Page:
STEP 2:  Changing your ISO unfortunately adds one huge mixed-up bucket of monkey shit to our understanding of how camera settings work.  Just kidding!

ISO is a pretty straight forward exposure characteristic:  Basically, ISO is a number which tells us how sensitive your camera’s sensor is to light.  ISO is only tricky because it affects different cameras in different ways.  For example, let’s say my camera’s ISO is set to 200, and so is yours.  If they are different cameras with different sensor sizes, having the same ISO number does NOT mean both cameras’ sensors will collect the same amount of light.

Here is the universal truth about ISO:  The HIGHER the ISO number, the MORE sensitive your sensor is to light…the LOWER the ISO, the LESS sensitive your sensor is to light.

What’s the catch? The higher the ISO number, the more your image’s quality will deteriorate.  When your sensor gets REALLY sensitive to light, there’s a greater chance that the sensor will pick up “noise”, which basically looks like that snow you used to see on a TV using rabbit ears for reception.  When the TV had poor reception, the TV picked up all kinds of other trash floating around out there, and the TV tube interpreted it to look like flashing colored snow…or something like that.

Always reminds me of Poltergeist, when the girl put her hand on the TV.  That movie really freaked me out when I was a kid.  I actually had nightmares about that movie for a few weeks after I saw it. I mean, seriously, a guy peels his own face off in front of a mirror in that movie…what the hell were my parents thinking when they let a 10 year old watch that???  Probably the same thing I think about now with my 10 year old…if he’s being quiet, not breaking anything, and not bothering me, it’s cool with me.  I am kidding of course…I know everything my 10 year old is doing all of the time.  Except for the internet…we let him do whatever he wants on the internet, because from what I have been told, the internet is a bastion of safety, integrity, and void of criminal enterprise.

OK, where were we.  At relatively high ISOs you will get hideous noise all over the photo.  The term “relatively” in that last sentence is very important, because some cameras can work at high ISOs, while other cameras suck even at relatively low ISOs.  Most cameras have a particular threshold ISO number where the amount of noise in the photo becomes unacceptable.  That threshold is totally subjective…some viewers don’t mind a little grain, while some others head for the tallest building without fences on the roof if they see even the slightest grain in their shot.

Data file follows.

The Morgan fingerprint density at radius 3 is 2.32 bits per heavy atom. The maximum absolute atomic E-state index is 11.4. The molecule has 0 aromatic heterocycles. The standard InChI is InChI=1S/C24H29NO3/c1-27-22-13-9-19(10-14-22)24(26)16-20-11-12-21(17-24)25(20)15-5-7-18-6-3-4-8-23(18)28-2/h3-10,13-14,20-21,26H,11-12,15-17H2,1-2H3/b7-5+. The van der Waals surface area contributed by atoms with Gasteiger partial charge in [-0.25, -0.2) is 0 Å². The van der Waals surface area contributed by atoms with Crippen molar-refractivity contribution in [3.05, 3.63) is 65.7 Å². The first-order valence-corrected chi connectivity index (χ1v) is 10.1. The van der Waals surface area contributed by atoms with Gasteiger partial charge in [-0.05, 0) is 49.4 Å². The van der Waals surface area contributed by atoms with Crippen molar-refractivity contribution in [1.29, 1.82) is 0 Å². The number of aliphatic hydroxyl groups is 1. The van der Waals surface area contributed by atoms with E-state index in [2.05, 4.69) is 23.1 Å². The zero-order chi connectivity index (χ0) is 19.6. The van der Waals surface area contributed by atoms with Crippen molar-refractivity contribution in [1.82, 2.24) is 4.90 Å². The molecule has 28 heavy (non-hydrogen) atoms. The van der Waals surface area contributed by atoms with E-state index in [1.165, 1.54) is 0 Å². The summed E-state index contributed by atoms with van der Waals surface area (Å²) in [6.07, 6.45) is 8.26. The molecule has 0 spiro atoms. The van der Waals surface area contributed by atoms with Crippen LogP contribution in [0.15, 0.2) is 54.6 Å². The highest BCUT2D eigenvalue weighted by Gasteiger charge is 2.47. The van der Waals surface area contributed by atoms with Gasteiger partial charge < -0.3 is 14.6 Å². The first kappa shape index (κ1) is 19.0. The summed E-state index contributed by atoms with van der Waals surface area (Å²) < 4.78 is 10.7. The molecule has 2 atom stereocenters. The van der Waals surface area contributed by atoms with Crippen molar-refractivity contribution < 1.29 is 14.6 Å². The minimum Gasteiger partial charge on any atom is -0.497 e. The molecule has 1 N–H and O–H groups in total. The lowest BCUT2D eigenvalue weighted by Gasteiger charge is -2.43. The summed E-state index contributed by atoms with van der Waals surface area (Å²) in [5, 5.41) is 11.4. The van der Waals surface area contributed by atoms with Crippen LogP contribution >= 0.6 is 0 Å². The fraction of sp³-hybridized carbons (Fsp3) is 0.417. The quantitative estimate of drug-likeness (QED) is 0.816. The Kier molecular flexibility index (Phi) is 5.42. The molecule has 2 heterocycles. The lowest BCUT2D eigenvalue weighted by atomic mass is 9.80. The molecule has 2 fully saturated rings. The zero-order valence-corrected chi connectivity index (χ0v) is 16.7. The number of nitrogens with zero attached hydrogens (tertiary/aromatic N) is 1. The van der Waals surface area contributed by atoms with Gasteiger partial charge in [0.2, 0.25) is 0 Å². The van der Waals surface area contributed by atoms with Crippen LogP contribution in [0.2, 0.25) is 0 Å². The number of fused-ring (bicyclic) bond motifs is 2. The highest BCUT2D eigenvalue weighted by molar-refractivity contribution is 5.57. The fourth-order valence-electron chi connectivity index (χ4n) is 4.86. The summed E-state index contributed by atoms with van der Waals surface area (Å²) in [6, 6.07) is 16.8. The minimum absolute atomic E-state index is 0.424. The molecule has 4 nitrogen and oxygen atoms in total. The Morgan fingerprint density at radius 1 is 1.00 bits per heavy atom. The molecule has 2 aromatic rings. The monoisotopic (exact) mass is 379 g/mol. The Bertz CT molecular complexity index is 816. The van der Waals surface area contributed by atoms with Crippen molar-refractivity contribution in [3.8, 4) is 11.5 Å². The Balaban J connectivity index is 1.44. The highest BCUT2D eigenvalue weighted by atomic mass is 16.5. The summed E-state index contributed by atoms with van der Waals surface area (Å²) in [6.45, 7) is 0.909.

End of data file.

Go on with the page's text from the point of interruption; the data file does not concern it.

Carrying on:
Key Point to Remember:  When shopping for a camera, keep this one idea in mind: Generally speaking, the smaller the sensor, the less effective it will work in lower light, higher ISO situations.  Those cute little point and shoots that are a steal at around $250?  They work great if the sun is shining and the birds are chirping.  But, if you head inside…that camera will be blind as a bat without a flash.  And, we want to avoid using the on-camera flash of most point-and-shoots, because they are a terribly weak little creature, and that horrid flash of pale white light will make the subject look like they are being interrogated by the CIA in the basement of a shack somewhere near Langley.

But, if you’re willing to spend significantly more for a high quality DSLR, you’ll be rewarded with a sensor that is much larger than the one in those point-and-shoots…a sensor which can suck up all kinds of ambient light, even when there isn’t much light available.  How?  By rising your ISO and making that bigger sensor more sensitive.

Most smaller point-and-shoots struggle at ISO over 800.  The high-end Nikon and Canon full-frame DSLRs can easily handle ISOs approaching the 10,000 range, and even beyond (depending on which camera we’re talking about).

Now, how do we make this ISO number give us some perspective?  Think of ISO in terms of doubles.  Why?  Because each time you double your ISO value, you add one “stop” of light by making your sensor twice as sensitive to light than it was before, which effectively doubles the amount of light captured for the exposure.  When you cut the ISO number in half, you go down by one “stop”, and the sensor becomes half as sensitive as it was before, thereby allowing half as much light in the exposure.  A “stop” as you may have guessed, is a term that measures the doubling of light which reaches the sensor.  Adding a stop means changing the camera’s setting to allow twice as much light in as before you changed anything….going down a stop means whatever you did to the exposure settings, you are now letting in half the light you were before.

Why am I talking about this?  ISO can be a very powerful tool to manipulate light when you either can’t, or don’t want to move your aperture and/or shutter speed.  This is especially helpful if you’re shooting something fast-moving with little ambient light available…like your kid playing in a gym which uses those new fluorescent bulbs that take three lunar cycles to warm up…and are in lunar cycle #1.

Back to getting the shot of our kid in the gym: we are already at wide-open aperture…now we know how to adjust ISO in order to get a fast enough shutter speed to freeze your son while he is in action.  But, how do we figure out the best ISO for our current situation?